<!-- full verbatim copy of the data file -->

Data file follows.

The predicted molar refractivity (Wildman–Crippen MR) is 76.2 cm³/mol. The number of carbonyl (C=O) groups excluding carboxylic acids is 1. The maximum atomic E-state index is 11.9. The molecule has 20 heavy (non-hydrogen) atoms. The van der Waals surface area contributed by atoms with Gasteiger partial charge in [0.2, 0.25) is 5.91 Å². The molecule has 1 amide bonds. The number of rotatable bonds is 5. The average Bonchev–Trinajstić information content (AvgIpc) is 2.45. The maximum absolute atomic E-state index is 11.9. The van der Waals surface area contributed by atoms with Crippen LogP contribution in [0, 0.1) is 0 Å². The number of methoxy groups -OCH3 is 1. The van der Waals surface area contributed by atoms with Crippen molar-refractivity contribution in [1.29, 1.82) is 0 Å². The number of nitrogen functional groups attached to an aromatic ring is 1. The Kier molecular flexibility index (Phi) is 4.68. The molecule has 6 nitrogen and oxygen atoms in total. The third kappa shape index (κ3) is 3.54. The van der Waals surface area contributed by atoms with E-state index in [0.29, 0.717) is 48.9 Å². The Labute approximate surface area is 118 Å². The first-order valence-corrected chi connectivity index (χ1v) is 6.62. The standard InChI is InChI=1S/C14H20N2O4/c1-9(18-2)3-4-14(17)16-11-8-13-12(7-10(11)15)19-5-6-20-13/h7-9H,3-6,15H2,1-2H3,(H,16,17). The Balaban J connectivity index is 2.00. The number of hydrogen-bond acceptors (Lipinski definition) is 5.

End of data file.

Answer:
The predicted molar refractivity (Wildman–Crippen MR) is 76.2 cm³/mol. The number of carbonyl (C=O) groups excluding carboxylic acids is 1. The maximum atomic E-state index is 11.9. The molecule has 20 heavy (non-hydrogen) atoms. The van der Waals surface area contributed by atoms with Gasteiger partial charge in [0.2, 0.25) is 5.91 Å². The molecule has 1 amide bonds. The number of rotatable bonds is 5. The average Bonchev–Trinajstić information content (AvgIpc) is 2.45. The maximum absolute atomic E-state index is 11.9. The van der Waals surface area contributed by atoms with Crippen LogP contribution in [0, 0.1) is 0 Å². The number of methoxy groups -OCH3 is 1. The van der Waals surface area contributed by atoms with Crippen molar-refractivity contribution in [1.29, 1.82) is 0 Å². The number of nitrogen functional groups attached to an aromatic ring is 1. The Kier molecular flexibility index (Phi) is 4.68. The molecule has 6 nitrogen and oxygen atoms in total. The third kappa shape index (κ3) is 3.54. The van der Waals surface area contributed by atoms with E-state index in [0.29, 0.717) is 48.9 Å². The Labute approximate surface area is 118 Å². The first-order valence-corrected chi connectivity index (χ1v) is 6.62. The standard InChI is InChI=1S/C14H20N2O4/c1-9(18-2)3-4-14(17)16-11-8-13-12(7-10(11)15)19-5-6-20-13/h7-9H,3-6,15H2,1-2H3,(H,16,17). The Balaban J connectivity index is 2.00. The number of hydrogen-bond acceptors (Lipinski definition) is 5.